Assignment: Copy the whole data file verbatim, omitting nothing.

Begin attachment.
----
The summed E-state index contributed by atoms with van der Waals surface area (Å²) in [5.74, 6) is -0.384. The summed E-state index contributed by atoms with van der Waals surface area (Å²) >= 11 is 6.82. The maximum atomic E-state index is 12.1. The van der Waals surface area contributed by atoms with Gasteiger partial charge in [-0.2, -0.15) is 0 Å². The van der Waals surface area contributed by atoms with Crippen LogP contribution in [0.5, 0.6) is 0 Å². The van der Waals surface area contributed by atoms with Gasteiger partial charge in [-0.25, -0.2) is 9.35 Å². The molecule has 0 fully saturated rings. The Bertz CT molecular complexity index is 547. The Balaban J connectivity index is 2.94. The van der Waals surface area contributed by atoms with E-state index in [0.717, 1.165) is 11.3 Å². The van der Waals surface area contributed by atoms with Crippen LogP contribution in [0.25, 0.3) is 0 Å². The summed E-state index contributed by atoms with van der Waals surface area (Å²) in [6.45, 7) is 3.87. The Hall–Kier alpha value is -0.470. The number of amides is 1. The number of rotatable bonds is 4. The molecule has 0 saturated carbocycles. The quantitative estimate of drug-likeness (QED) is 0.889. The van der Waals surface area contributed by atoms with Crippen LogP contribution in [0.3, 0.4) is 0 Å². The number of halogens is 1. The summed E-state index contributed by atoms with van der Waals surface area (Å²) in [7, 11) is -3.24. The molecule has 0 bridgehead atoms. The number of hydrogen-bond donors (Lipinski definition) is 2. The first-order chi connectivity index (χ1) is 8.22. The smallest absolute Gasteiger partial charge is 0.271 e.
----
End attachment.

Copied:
The summed E-state index contributed by atoms with van der Waals surface area (Å²) in [5.74, 6) is -0.384. The summed E-state index contributed by atoms with van der Waals surface area (Å²) >= 11 is 6.82. The maximum atomic E-state index is 12.1. The van der Waals surface area contributed by atoms with Gasteiger partial charge in [-0.2, -0.15) is 0 Å². The van der Waals surface area contributed by atoms with Crippen LogP contribution in [0.5, 0.6) is 0 Å². The van der Waals surface area contributed by atoms with Gasteiger partial charge in [-0.25, -0.2) is 9.35 Å². The molecule has 0 fully saturated rings. The Bertz CT molecular complexity index is 547. The Balaban J connectivity index is 2.94. The van der Waals surface area contributed by atoms with E-state index in [0.717, 1.165) is 11.3 Å². The van der Waals surface area contributed by atoms with Crippen LogP contribution in [0.25, 0.3) is 0 Å². The summed E-state index contributed by atoms with van der Waals surface area (Å²) in [6.45, 7) is 3.87. The Hall–Kier alpha value is -0.470. The number of amides is 1. The number of rotatable bonds is 4. The molecule has 0 saturated carbocycles. The quantitative estimate of drug-likeness (QED) is 0.889. The van der Waals surface area contributed by atoms with Crippen LogP contribution in [0.3, 0.4) is 0 Å². The number of halogens is 1. The summed E-state index contributed by atoms with van der Waals surface area (Å²) in [7, 11) is -3.24. The molecule has 0 bridgehead atoms. The number of hydrogen-bond donors (Lipinski definition) is 2. The first-order chi connectivity index (χ1) is 8.22. The smallest absolute Gasteiger partial charge is 0.271 e.